Saturday, September 26, 2009

Make it Count

For most of us triathlon season is done. Fall brings a little more time to do whatever it is we weren't doing all summer while swimming biking running, racing, and traveling to and from races. Off season activities for some may include:

~cleaning closets and cupboards
~attending Oktoberfest and sampling German beer
~tailgating at college football games
~picking apples and pumpkins
~vegging out on the coach doing nothing
~even continuing to train like crazy when its not necessary

Insert your favorite! All are quite honorable off season activities the midst of re-grouping, and re-charging it is good to take some time to think about the past season. What worked, what didnt, as well as what next year's ideal season would be. What can change to make the season better. Lets face it we spend an enormous amount of time, money, and energy training. Sacrifices are made by family and friends. Instead of going through the motions in workouts, training, thoughts about goals, make it count.

Some of what I've learned about goals comes from my Dad, (Coach Freeb) Cheryl Hart sports psychologist, and Thomo. I spend a lot of time writing great workouts for my athletes, encouraging and pushing them along, and want to see that they can do everything possible to achieve what they sacrifice, time, money sleep, sore muscles for.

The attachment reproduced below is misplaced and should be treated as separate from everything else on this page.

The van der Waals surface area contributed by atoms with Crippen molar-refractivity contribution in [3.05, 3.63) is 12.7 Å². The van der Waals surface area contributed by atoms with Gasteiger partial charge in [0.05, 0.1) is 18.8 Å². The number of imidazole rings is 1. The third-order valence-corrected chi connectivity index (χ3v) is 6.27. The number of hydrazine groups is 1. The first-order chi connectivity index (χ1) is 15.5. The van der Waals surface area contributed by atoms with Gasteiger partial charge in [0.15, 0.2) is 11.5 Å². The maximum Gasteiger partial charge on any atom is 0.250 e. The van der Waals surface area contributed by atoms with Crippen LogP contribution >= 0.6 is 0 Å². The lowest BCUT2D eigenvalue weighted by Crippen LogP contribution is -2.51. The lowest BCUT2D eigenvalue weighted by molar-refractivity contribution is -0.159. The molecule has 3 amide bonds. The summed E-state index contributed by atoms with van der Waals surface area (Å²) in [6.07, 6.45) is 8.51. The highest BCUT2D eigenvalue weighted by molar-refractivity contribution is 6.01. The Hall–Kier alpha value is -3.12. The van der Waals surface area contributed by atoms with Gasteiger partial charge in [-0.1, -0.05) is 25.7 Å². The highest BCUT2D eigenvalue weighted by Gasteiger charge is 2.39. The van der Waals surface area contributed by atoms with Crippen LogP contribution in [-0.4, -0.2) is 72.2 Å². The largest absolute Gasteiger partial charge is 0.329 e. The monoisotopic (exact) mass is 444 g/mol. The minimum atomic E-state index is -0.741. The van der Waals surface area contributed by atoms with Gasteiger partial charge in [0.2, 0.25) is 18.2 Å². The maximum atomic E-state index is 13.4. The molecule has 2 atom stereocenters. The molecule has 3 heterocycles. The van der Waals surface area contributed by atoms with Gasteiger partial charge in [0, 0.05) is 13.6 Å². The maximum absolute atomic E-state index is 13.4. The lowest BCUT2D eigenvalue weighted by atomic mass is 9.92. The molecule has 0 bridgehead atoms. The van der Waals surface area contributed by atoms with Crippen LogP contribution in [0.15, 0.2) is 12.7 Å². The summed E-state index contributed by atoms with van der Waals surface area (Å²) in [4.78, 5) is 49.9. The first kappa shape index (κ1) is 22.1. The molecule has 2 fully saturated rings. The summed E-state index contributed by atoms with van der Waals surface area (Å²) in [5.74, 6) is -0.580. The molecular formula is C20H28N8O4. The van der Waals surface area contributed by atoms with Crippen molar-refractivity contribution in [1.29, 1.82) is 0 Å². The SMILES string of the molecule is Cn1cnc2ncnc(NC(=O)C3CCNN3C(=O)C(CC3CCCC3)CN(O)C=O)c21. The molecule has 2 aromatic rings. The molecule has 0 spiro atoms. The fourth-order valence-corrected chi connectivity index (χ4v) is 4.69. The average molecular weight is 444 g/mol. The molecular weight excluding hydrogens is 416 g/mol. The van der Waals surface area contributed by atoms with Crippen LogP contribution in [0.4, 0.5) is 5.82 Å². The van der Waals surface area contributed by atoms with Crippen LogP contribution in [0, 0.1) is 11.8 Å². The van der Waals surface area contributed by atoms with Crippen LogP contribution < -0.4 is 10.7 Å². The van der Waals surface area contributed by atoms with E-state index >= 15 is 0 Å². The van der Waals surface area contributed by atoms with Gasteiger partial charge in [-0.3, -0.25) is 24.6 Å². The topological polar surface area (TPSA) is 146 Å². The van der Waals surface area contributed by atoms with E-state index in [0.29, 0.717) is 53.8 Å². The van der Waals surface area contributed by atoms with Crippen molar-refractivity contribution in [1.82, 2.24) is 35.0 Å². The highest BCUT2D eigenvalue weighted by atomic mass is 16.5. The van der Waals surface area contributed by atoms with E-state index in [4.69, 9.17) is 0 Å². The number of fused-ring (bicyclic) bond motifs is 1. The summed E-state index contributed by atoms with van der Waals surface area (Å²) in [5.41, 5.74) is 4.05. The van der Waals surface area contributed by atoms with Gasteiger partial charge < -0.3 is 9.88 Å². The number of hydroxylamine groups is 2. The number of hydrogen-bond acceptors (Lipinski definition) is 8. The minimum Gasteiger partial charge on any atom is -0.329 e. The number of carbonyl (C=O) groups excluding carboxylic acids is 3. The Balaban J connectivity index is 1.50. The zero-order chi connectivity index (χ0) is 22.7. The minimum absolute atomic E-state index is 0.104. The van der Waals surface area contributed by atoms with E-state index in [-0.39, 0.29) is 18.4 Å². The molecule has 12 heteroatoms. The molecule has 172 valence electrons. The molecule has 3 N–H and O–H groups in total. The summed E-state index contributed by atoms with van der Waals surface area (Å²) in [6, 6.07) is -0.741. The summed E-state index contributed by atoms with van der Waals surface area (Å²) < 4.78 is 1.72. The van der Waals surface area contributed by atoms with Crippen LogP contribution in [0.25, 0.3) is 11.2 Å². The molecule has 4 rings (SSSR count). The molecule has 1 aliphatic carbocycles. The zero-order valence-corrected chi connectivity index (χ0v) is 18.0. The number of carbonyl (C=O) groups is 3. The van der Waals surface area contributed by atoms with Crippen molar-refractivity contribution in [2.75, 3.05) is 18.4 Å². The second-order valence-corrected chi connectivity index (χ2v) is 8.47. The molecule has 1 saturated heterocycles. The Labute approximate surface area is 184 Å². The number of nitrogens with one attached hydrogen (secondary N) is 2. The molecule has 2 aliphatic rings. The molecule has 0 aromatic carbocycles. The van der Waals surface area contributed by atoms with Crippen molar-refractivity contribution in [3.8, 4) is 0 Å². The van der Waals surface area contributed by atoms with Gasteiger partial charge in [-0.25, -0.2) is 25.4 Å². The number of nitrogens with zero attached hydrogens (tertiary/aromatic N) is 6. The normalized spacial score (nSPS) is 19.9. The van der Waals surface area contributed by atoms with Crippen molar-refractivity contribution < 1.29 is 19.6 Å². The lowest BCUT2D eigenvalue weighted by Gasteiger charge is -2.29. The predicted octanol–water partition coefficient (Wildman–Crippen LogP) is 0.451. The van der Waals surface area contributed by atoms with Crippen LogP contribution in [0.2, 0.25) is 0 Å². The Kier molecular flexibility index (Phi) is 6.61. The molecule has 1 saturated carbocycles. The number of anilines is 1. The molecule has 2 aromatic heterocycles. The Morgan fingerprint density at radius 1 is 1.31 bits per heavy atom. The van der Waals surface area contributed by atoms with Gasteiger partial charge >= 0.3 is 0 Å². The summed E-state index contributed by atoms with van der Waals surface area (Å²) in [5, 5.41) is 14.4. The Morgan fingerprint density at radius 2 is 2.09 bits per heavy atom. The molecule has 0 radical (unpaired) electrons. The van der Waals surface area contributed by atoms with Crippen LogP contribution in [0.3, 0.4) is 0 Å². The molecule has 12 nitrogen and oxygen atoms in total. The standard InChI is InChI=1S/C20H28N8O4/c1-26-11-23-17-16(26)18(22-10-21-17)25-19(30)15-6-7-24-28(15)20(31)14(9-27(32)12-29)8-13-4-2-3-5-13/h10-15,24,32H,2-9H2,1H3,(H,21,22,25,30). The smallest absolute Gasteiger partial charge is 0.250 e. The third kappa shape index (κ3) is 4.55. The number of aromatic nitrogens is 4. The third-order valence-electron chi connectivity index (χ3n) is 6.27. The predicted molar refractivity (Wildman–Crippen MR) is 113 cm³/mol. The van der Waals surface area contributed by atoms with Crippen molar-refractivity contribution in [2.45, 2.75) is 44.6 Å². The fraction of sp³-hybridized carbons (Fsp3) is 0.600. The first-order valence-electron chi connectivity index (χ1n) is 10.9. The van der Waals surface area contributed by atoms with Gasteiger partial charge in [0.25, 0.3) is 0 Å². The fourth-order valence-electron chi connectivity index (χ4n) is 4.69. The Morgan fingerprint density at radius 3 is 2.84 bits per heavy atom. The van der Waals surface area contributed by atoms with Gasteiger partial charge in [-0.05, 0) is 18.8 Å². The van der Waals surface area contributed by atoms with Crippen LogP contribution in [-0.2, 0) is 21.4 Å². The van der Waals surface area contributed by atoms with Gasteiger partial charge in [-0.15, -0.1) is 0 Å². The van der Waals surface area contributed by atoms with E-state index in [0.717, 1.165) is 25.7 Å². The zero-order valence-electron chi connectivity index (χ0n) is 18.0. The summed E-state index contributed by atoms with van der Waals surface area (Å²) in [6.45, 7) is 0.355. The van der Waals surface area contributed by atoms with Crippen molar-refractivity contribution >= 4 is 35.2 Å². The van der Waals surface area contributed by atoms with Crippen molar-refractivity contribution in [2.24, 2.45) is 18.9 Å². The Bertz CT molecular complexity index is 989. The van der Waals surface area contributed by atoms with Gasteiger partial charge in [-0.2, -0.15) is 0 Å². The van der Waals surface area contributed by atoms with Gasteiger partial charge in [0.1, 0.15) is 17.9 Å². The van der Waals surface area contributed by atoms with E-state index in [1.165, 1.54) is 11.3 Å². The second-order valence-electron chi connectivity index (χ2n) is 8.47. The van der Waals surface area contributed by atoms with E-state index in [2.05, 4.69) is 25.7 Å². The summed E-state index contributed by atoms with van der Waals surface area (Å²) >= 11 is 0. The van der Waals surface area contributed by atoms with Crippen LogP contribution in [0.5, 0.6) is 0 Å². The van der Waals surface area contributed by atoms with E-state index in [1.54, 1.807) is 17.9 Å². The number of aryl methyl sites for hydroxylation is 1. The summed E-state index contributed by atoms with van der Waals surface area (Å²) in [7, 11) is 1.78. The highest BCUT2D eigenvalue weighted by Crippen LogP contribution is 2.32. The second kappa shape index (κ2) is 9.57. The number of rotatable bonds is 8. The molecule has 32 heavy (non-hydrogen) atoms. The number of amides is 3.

Setting specific goals for your season is an effective way to increase the likeliness improving performance and achieving the desired outcome. Just thinking about some goals and keeping them to yourself, or talking amongst yourself inside your head likely doesn't make it real enough. The best thing you can do is write it down and share it with someone who cares as much as you do about your goals. It makes it real. Real enough to help:

~get you out of bed at 5 am on a cold dark morning
~lift weights even though you despise the thought
~push yourself harder on an interval even though it is hurting
~complete the workout or test set

insert what your least favorite/ you know what it is!

Fear is what holds athletes back from writing down their goals, or sharing them with those who care and will help. Being chicken and scared of failing holds us back. I've been there, it can be scary to find that your friend partner or coach may laugh at your goals. But really who cares. Get over yourself and set your standards high, write them down and share them with a coach, training partner, husband, mom or whoever is your greatest supporter.